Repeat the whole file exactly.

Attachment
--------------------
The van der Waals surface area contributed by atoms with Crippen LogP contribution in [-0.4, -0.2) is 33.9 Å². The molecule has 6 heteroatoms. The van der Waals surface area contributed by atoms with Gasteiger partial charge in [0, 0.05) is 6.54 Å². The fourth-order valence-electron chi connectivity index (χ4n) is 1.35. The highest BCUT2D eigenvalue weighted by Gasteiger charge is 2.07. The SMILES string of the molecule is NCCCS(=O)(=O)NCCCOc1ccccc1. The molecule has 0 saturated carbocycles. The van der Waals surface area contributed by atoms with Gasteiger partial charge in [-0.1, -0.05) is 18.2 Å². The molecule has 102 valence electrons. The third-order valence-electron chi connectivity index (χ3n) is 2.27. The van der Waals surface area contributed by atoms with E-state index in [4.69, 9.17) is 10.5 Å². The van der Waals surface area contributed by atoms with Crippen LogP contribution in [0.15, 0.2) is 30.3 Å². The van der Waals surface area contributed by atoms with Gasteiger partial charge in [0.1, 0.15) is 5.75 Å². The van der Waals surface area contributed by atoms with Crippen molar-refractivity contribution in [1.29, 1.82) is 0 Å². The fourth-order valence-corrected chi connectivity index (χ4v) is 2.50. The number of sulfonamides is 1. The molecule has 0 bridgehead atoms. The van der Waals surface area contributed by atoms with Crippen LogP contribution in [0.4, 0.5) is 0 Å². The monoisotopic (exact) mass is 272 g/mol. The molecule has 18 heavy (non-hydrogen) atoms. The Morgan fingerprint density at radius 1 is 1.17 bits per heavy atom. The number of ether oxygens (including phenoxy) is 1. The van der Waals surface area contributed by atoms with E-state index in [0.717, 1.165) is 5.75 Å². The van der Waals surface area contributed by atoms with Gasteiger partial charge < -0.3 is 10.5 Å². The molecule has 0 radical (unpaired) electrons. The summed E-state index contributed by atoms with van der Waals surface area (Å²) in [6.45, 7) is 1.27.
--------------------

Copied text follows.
The van der Waals surface area contributed by atoms with Crippen LogP contribution in [-0.4, -0.2) is 33.9 Å². The molecule has 6 heteroatoms. The van der Waals surface area contributed by atoms with Gasteiger partial charge in [0, 0.05) is 6.54 Å². The fourth-order valence-electron chi connectivity index (χ4n) is 1.35. The highest BCUT2D eigenvalue weighted by Gasteiger charge is 2.07. The SMILES string of the molecule is NCCCS(=O)(=O)NCCCOc1ccccc1. The molecule has 0 saturated carbocycles. The van der Waals surface area contributed by atoms with Gasteiger partial charge in [-0.1, -0.05) is 18.2 Å². The molecule has 102 valence electrons. The third-order valence-electron chi connectivity index (χ3n) is 2.27. The van der Waals surface area contributed by atoms with E-state index in [4.69, 9.17) is 10.5 Å². The van der Waals surface area contributed by atoms with Crippen LogP contribution in [0.15, 0.2) is 30.3 Å². The van der Waals surface area contributed by atoms with Gasteiger partial charge in [0.1, 0.15) is 5.75 Å². The van der Waals surface area contributed by atoms with Crippen molar-refractivity contribution in [1.29, 1.82) is 0 Å². The fourth-order valence-corrected chi connectivity index (χ4v) is 2.50. The number of sulfonamides is 1. The molecule has 0 bridgehead atoms. The van der Waals surface area contributed by atoms with Crippen LogP contribution in [0.4, 0.5) is 0 Å². The monoisotopic (exact) mass is 272 g/mol. The molecule has 18 heavy (non-hydrogen) atoms. The Morgan fingerprint density at radius 1 is 1.17 bits per heavy atom. The number of ether oxygens (including phenoxy) is 1. The van der Waals surface area contributed by atoms with E-state index in [0.717, 1.165) is 5.75 Å². The van der Waals surface area contributed by atoms with Gasteiger partial charge < -0.3 is 10.5 Å². The molecule has 0 radical (unpaired) electrons. The summed E-state index contributed by atoms with van der Waals surface area (Å²) in [6.45, 7) is 1.27.